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Datamonitor Healthcare Infectious Diseases Disease Analysis: Human Papillomavirus (HPV) Vaccines

May 13, 2020

HPV is a member of the papillomavirus family, which are known for causing warts. Over 200 different types have been identified so far, and while most HPV infections are not harmful, persistent infection with certain HPV strains can cause warts and anogenital lesions, which if untreated may become cancers. HPV infection is the major cause of cervical cancers, with almost all cases (99%) being caused by HPV infection. Other cancers related to HPV include cancers of the vulva, vagina, penis, or anus. Only about 14 HPV strains are considered high risk for causing cervical cancer, and of these the two most common types, HPV 16 and 18, are responsible for causing around 70% of all cervical cancers globally.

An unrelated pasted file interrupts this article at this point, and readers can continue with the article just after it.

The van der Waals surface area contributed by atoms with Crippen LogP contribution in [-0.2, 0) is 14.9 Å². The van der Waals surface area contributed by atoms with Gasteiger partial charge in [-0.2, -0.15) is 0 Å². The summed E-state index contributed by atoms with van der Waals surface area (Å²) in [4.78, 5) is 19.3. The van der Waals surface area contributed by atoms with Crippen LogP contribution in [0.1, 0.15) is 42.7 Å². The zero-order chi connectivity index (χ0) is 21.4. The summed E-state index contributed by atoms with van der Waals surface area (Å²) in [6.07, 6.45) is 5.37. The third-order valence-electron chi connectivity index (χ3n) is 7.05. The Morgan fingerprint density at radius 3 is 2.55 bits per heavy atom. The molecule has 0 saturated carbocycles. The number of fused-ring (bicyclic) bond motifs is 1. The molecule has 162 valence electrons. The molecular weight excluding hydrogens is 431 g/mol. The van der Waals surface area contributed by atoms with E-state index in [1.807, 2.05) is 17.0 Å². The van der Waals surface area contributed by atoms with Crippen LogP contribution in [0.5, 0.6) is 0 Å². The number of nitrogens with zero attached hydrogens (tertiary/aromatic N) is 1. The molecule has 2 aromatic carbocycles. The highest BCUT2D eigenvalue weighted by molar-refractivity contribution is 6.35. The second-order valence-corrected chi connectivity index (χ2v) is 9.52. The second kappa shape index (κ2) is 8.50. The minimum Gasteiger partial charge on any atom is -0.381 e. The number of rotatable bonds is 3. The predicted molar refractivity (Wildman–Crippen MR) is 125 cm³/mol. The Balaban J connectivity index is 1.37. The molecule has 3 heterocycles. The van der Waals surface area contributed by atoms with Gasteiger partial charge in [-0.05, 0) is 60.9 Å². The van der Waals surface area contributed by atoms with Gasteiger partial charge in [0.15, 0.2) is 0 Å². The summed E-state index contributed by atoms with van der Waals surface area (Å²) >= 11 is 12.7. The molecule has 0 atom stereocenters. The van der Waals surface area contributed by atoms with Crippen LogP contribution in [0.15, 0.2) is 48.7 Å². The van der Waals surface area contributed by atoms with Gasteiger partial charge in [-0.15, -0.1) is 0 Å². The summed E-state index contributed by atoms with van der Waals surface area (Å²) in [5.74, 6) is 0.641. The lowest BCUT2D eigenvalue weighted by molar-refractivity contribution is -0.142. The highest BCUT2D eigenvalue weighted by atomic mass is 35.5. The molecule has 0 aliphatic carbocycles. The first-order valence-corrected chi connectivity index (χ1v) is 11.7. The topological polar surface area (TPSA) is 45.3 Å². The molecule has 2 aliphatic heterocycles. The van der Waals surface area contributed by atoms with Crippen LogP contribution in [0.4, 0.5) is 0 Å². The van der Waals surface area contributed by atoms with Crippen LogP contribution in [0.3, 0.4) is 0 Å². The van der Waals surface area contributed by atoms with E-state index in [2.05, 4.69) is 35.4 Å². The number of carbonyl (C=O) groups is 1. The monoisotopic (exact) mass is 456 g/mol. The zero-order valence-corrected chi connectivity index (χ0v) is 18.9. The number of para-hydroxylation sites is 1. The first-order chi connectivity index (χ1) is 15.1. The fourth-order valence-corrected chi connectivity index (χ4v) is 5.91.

Worldwide vaccination programs for HPV have evolved substantially over the last decade. There are currently three approved vaccines for HPV: Cervarix, Gardasil, and Gardasil 9. Merck & Co’s Gardasil, a quadrivalent vaccine, was first-to-market with its debut in 2006, narrowly ahead of the 2007 release of GlaxoSmithKline’s rival bivalent vaccine, Cervarix. Both vaccines are based on the recombinant expression of major capsid antigen L1 from different HPV serotypes, which self-assemble into virus-like particles. In 2014, Gardasil 9, a nine-valent vaccine capable of protecting from an additional 20% of HPV-related cancers, superseded Gardasil.

This Datamonitor Healthcare report contains a Disease Analysis module.

Indications Covered: Human papillomavirus (HPV) Prevention (Antiviral, Vaccines)
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